Both links are depressing. Yoo should probably mull his treaty enforcement views a while longer, dwelling on extradition and the phrase, "President Hillary Clinton". Maybe he figures she'd hire him instead - something his supporters might want to consider. Careful what you wish...

So I want, for my birthday, indictments. But I also want the idea of government to survive. Is that so much to ask?

Actually, yes. Or should I say "And a pony!"

But if you aren't feeling in a super cynical mood (like you skipped all the previous comments and went straight to this one, the NextHurrah has this, which, in its own way, is as cynical as anything else.

Merry Fitzmas to all, and a Happy New Era!

Can You think of any other band that did Classic Rock - Funk - Punk - Country - Folk - Prog Rock - Novelty?

Frank Zappa, certainly. Adrian Belew, maybe.

hilzoy: Grant writing, yech! I've just finished writing a grant and need to start another one but haven't been able to force myself to start it yet. Good luck with yours.

About that last post: Prussian Blue is the name the twins sing under.

Um, Prussian Blue is also a marker dye used for aligning differential gears. Just for the trivia of it.

All the Leon Kass stuff is funnier if you picture it being said by a woodcarving of a late-19th-century English gentleman, animated Terry Gilliam-style.

Phil -- what an excellent idea!

In case anybody needs the falsehood exposed, here is a discussion of claims that gas chambers at Auschwitz were not used for gassing with Zyklon B based on the absence of blue pigment stains.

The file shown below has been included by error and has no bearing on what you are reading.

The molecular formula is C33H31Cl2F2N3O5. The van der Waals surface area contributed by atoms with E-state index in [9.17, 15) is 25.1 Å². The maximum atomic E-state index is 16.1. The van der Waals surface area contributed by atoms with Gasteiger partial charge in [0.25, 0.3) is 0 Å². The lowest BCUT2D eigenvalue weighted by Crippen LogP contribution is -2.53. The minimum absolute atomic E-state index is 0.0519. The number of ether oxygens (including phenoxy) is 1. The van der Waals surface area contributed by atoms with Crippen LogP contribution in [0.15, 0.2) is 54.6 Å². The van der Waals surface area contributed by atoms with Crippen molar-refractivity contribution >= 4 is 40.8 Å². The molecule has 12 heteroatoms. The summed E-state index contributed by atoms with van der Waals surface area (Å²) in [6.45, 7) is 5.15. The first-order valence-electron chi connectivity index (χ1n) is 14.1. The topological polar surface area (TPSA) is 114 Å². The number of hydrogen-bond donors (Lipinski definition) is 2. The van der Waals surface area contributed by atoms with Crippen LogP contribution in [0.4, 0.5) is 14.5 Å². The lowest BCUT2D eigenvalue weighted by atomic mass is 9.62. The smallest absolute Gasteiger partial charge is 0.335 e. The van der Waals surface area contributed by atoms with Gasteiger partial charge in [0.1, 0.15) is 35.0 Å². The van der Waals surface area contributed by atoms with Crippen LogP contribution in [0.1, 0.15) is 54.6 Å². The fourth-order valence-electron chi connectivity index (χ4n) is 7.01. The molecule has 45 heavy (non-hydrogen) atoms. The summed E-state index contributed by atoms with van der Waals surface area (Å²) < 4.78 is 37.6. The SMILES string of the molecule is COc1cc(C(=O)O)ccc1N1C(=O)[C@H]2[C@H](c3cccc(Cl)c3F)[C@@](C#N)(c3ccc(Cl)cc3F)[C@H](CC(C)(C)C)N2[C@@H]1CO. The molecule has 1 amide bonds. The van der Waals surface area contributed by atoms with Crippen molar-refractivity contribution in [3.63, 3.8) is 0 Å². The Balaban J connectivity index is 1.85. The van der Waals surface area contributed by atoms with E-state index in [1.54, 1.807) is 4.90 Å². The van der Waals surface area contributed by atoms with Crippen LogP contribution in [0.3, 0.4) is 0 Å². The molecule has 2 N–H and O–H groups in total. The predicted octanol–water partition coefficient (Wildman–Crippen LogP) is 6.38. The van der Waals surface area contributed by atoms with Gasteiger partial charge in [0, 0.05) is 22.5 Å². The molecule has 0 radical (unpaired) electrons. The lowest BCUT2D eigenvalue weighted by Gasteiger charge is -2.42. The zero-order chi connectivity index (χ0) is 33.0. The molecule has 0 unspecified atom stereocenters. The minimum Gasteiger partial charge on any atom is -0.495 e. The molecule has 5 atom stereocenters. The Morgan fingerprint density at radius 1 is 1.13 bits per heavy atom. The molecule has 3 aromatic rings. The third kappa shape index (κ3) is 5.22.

Ah, interesting, Jeremy. I'd always wondered why PB would have been a PART of Zyklon-B. Short answer: it wasn't.

BTW it's tropical-storming out right now. We prepared all day yesterday, but the worst of it is passing far to the south of us. I even dug out my FEMA Emergency Summoning Beacon, but it looks like I won't need it.

Slarti: Glad to hear that the worst of the storm is going to miss you and that it weakened from the worst hurricane recorded in the Atlantic to a tropical storm before it got to you.

What's with the hurricanes this year anyway? Tropical storm Alpha is out there and hurricane season isn't at an end yet. Abberation? Global warming? An abbarent year on a background of global warming? North Koreans controlling the weather? God trying to get Bush's attention?

Just talked to my dad in St. Pete Beach: they had wind, some rain, nothing too bad. Actually a net positive, as Wilma removed some dead fronds the folks had just gotten an estimate for removing. An ill wind, as they say . . .

My personal feeling on this is that we simply haven't been recording hurricanes as well as we do now for a worst-on-record year to be all that meaningful. I think this is the worst in the last seventy years, which is just an eyeblink of history.

i'm hoping Wilma throws a tentacle my way and gives us some rain. actually, i've hoped that from every storm this season, none have delivered. my poor grass! won't someone think of the fescue?